Benign urological diseases are a major public health concern. Unfortunately, there are insufficient numbers of well-trained cross-disciplinary researchers focused on these conditions. To overcome this limitation, we propose the development of the Duke KURe (K12 Multidisciplinary Urologic Research) Scholars Program. This program would build upon significant institutional support for benign urological research as well as leverage a pre-existing training program while allowing us to provide in-depth research training to a select group of very promising young investigators focused on benign urological diseases. KURe Scholars will undergo an intensive training experience tailored to their individual needs and goals under the guidance of no less than 3 mentors/scholar - one with clinical disease-related expertise, one with research approach-based expertise, and one with biostatistical expertise. Each team of one scholar and three mentors will be assigned a secondary mentor from the mentor pool. The role of the secondary mentor is to provide additional assistance to the scholar, but also to provide "independent" feedback to the primary mentors to ensure coordination and improve the mentoring of the mentors ("teaching the teachers"). Once assembled, these mentoring teams will meet with the scholar no less than quarterly as an entire team. Each scholar will also meet individually with each mentor at least monthly. Scholars will work on research projects designed by the scholar, but under the supervision and guidance of the mentoring team. This team approach is designed to maximize opportunities for the scholars to develop and improve their research skills (clinical, research, and biostatistical), which will maximize scholar education in terms of research design, peer-reviewed publications and future grant opportunities. In addition, all scholars will participate ina year-long course of didactic classes designed specifically for urological researchers. This course already exists at Duke, under the guidance of Dr. Stephen Freedland, PI/PD of the KURe Scholars Program. Beyond the standard year-long course, trainees will have access to classes throughout Duke University to further enhance their educational needs. Indeed, we anticipate all KURe scholars will partake of these extra training opportunities, with many obtaining graduate degrees (e.g. Masters of Clinical Research). The specific goals of the KURe Scholars Program are to: * To recruit and train the next generation of benign urological researchers * 2. Train the next generation of mentors to future benign urological researchers * 3. Improve the overall level of mentoring among research mentors * 4. Share the successful aspects of our KURe Scholars Program with other institutions across the country Our approach to accomplish these goals is outlined in detail in the application. Though the exact number of KURe funded scholars will vary year-to-year based upon availability of scholars, we anticipate that in an idealized setting, we would have 4 KURe funded scholars: 2 junior faculty (MD or MD/PhD), one post- residency fellow (MD or MD/PhD), and one senior post-doctoral researcher (PhD). The Duke KURe program builds on institutional strengths by providing a large and diverse mentoring pool. Indeed, Duke is ideally positioned to train the next generation of leaders in the field of benign urological research. While the initial funding period for the Duke KURe Scholar Program is for 5 years, we are hopeful that through successfully training urological research scholars and helping they achieve future academic success that we will be able to continue our KURe funding indefinitely.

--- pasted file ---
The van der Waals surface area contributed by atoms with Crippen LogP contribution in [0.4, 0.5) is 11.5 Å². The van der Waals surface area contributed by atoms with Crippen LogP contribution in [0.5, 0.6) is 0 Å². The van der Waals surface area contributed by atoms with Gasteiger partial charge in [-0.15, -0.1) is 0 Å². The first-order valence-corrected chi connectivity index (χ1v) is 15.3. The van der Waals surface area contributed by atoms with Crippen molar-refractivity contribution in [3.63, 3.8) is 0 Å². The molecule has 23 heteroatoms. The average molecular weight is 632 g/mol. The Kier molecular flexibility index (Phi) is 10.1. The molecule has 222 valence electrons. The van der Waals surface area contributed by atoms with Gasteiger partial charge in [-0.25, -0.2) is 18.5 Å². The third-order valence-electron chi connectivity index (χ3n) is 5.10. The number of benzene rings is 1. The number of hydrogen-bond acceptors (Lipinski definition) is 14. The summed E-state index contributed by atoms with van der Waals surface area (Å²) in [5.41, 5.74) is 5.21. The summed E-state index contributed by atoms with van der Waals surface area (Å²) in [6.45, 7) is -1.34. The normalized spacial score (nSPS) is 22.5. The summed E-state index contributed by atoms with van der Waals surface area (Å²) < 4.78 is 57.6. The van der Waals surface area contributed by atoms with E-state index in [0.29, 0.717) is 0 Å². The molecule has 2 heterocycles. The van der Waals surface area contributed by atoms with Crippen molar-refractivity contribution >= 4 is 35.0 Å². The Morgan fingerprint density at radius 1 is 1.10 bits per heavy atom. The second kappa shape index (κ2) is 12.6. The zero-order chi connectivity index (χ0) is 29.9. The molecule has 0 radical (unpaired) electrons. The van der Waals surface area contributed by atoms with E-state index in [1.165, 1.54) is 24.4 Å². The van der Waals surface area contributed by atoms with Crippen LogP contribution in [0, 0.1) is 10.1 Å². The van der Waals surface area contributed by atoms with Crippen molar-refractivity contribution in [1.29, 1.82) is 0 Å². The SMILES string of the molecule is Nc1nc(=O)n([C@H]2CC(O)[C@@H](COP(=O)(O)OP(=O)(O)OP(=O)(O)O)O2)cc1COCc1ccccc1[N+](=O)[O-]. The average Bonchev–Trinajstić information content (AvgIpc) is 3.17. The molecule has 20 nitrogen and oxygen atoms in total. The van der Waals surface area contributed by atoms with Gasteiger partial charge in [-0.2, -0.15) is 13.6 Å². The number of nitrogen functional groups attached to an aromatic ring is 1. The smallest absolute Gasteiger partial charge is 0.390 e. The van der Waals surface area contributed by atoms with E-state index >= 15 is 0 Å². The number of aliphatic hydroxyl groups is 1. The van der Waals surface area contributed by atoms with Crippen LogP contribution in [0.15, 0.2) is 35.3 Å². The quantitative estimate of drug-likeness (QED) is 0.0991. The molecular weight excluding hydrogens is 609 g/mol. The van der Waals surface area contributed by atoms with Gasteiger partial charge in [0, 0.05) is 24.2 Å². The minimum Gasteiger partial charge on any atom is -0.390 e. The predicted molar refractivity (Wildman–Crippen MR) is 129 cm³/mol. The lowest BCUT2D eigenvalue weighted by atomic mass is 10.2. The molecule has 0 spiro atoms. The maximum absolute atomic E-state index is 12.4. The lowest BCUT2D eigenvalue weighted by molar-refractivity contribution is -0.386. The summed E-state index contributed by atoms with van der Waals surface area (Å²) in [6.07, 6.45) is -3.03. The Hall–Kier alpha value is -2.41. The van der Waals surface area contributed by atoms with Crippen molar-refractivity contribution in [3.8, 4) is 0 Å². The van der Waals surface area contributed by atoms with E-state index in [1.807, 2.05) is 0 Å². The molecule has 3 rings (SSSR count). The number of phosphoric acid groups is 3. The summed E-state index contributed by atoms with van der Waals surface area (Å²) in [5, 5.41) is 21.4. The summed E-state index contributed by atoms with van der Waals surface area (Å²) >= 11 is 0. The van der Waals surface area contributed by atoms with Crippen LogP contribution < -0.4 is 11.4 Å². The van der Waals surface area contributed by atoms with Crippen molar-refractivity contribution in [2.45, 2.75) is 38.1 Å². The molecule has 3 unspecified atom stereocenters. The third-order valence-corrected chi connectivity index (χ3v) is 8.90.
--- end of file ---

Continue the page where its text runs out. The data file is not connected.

Benign urological diseases are a major public health concern. Unfortunately, there are insufficient numbers of well-trained cross-disciplinary researchers focused on these conditions. To overcome this limitation, we propose the development of the Duke KURe (K12 Multidisciplinary Urologic Research) Scholars Program. This program would build upon significant institutional support for benign urological research as well as leverage a pre-existing training program while allowing us to provide in-depth research training to a select group of very promising young investigators focused on benign urological diseases to help train the urological research leaders of tomorrow.
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